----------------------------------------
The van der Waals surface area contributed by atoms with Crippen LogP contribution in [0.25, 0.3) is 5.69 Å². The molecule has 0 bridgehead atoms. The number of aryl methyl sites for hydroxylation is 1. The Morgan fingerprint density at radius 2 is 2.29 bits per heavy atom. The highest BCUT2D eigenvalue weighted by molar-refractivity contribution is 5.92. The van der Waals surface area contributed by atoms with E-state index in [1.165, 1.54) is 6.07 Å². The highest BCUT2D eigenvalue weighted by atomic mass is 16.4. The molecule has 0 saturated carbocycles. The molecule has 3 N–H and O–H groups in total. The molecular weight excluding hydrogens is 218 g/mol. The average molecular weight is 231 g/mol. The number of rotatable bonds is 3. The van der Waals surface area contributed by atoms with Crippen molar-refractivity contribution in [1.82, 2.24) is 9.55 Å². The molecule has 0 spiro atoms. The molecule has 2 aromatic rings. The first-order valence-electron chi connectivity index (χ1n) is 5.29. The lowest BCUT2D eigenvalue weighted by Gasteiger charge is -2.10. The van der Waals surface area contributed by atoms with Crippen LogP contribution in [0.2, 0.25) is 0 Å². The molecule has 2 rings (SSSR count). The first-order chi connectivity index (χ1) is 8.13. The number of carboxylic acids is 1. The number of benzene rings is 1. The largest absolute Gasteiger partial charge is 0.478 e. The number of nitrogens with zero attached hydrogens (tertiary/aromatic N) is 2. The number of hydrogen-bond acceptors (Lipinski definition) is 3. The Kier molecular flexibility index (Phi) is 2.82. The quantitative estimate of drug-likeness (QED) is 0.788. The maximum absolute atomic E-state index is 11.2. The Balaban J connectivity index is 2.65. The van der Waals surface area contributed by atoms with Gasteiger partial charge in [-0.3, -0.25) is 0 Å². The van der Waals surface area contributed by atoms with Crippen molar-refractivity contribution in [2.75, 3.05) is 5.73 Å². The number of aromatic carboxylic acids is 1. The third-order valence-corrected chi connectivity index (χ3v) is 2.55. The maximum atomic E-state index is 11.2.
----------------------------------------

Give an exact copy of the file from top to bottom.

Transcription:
The van der Waals surface area contributed by atoms with Crippen LogP contribution in [0.25, 0.3) is 5.69 Å². The molecule has 0 bridgehead atoms. The number of aryl methyl sites for hydroxylation is 1. The Morgan fingerprint density at radius 2 is 2.29 bits per heavy atom. The highest BCUT2D eigenvalue weighted by molar-refractivity contribution is 5.92. The van der Waals surface area contributed by atoms with E-state index in [1.165, 1.54) is 6.07 Å². The highest BCUT2D eigenvalue weighted by atomic mass is 16.4. The molecule has 0 saturated carbocycles. The molecule has 3 N–H and O–H groups in total. The molecular weight excluding hydrogens is 218 g/mol. The average molecular weight is 231 g/mol. The number of rotatable bonds is 3. The van der Waals surface area contributed by atoms with Crippen molar-refractivity contribution in [1.82, 2.24) is 9.55 Å². The molecule has 0 spiro atoms. The molecule has 2 aromatic rings. The first-order valence-electron chi connectivity index (χ1n) is 5.29. The lowest BCUT2D eigenvalue weighted by Gasteiger charge is -2.10. The van der Waals surface area contributed by atoms with Crippen LogP contribution in [0.2, 0.25) is 0 Å². The molecule has 2 rings (SSSR count). The first-order chi connectivity index (χ1) is 8.13. The number of carboxylic acids is 1. The number of benzene rings is 1. The largest absolute Gasteiger partial charge is 0.478 e. The number of nitrogens with zero attached hydrogens (tertiary/aromatic N) is 2. The number of hydrogen-bond acceptors (Lipinski definition) is 3. The Kier molecular flexibility index (Phi) is 2.82. The quantitative estimate of drug-likeness (QED) is 0.788. The maximum absolute atomic E-state index is 11.2. The Balaban J connectivity index is 2.65. The van der Waals surface area contributed by atoms with Gasteiger partial charge in [-0.3, -0.25) is 0 Å². The van der Waals surface area contributed by atoms with Crippen molar-refractivity contribution in [2.75, 3.05) is 5.73 Å². The number of aromatic carboxylic acids is 1. The third-order valence-corrected chi connectivity index (χ3v) is 2.55. The maximum atomic E-state index is 11.2.